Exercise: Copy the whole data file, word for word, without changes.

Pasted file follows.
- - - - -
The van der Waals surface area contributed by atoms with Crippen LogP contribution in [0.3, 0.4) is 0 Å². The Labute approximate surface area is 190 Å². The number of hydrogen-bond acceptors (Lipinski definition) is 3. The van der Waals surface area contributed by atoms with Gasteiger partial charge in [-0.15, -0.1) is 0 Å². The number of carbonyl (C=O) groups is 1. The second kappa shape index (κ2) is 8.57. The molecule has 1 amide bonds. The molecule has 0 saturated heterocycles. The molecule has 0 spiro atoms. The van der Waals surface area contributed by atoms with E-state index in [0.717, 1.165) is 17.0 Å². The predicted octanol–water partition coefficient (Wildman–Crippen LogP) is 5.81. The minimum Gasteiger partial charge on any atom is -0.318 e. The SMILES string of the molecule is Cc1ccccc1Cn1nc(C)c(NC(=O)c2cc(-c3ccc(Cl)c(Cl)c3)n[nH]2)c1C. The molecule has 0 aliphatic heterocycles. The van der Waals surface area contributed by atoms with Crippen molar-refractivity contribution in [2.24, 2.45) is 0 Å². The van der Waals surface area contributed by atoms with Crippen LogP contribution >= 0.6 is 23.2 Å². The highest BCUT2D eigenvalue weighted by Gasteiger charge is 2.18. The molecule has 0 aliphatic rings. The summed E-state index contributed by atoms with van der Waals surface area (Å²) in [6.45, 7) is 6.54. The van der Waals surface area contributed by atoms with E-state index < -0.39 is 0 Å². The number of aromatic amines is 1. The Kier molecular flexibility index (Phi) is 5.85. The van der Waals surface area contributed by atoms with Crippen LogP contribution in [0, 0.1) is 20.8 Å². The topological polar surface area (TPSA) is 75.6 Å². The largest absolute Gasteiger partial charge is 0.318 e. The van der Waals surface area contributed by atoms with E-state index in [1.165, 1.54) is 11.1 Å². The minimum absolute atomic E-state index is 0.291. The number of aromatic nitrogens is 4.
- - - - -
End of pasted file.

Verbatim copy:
The van der Waals surface area contributed by atoms with Crippen LogP contribution in [0.3, 0.4) is 0 Å². The Labute approximate surface area is 190 Å². The number of hydrogen-bond acceptors (Lipinski definition) is 3. The van der Waals surface area contributed by atoms with Gasteiger partial charge in [-0.15, -0.1) is 0 Å². The number of carbonyl (C=O) groups is 1. The second kappa shape index (κ2) is 8.57. The molecule has 1 amide bonds. The molecule has 0 saturated heterocycles. The molecule has 0 spiro atoms. The van der Waals surface area contributed by atoms with E-state index in [0.717, 1.165) is 17.0 Å². The predicted octanol–water partition coefficient (Wildman–Crippen LogP) is 5.81. The minimum Gasteiger partial charge on any atom is -0.318 e. The SMILES string of the molecule is Cc1ccccc1Cn1nc(C)c(NC(=O)c2cc(-c3ccc(Cl)c(Cl)c3)n[nH]2)c1C. The molecule has 0 aliphatic heterocycles. The van der Waals surface area contributed by atoms with Crippen molar-refractivity contribution in [2.24, 2.45) is 0 Å². The van der Waals surface area contributed by atoms with Crippen LogP contribution >= 0.6 is 23.2 Å². The highest BCUT2D eigenvalue weighted by Gasteiger charge is 2.18. The molecule has 0 aliphatic rings. The summed E-state index contributed by atoms with van der Waals surface area (Å²) in [6.45, 7) is 6.54. The van der Waals surface area contributed by atoms with E-state index < -0.39 is 0 Å². The number of aromatic amines is 1. The Kier molecular flexibility index (Phi) is 5.85. The van der Waals surface area contributed by atoms with Crippen LogP contribution in [0, 0.1) is 20.8 Å². The topological polar surface area (TPSA) is 75.6 Å². The largest absolute Gasteiger partial charge is 0.318 e. The van der Waals surface area contributed by atoms with E-state index in [1.165, 1.54) is 11.1 Å². The minimum absolute atomic E-state index is 0.291. The number of aromatic nitrogens is 4.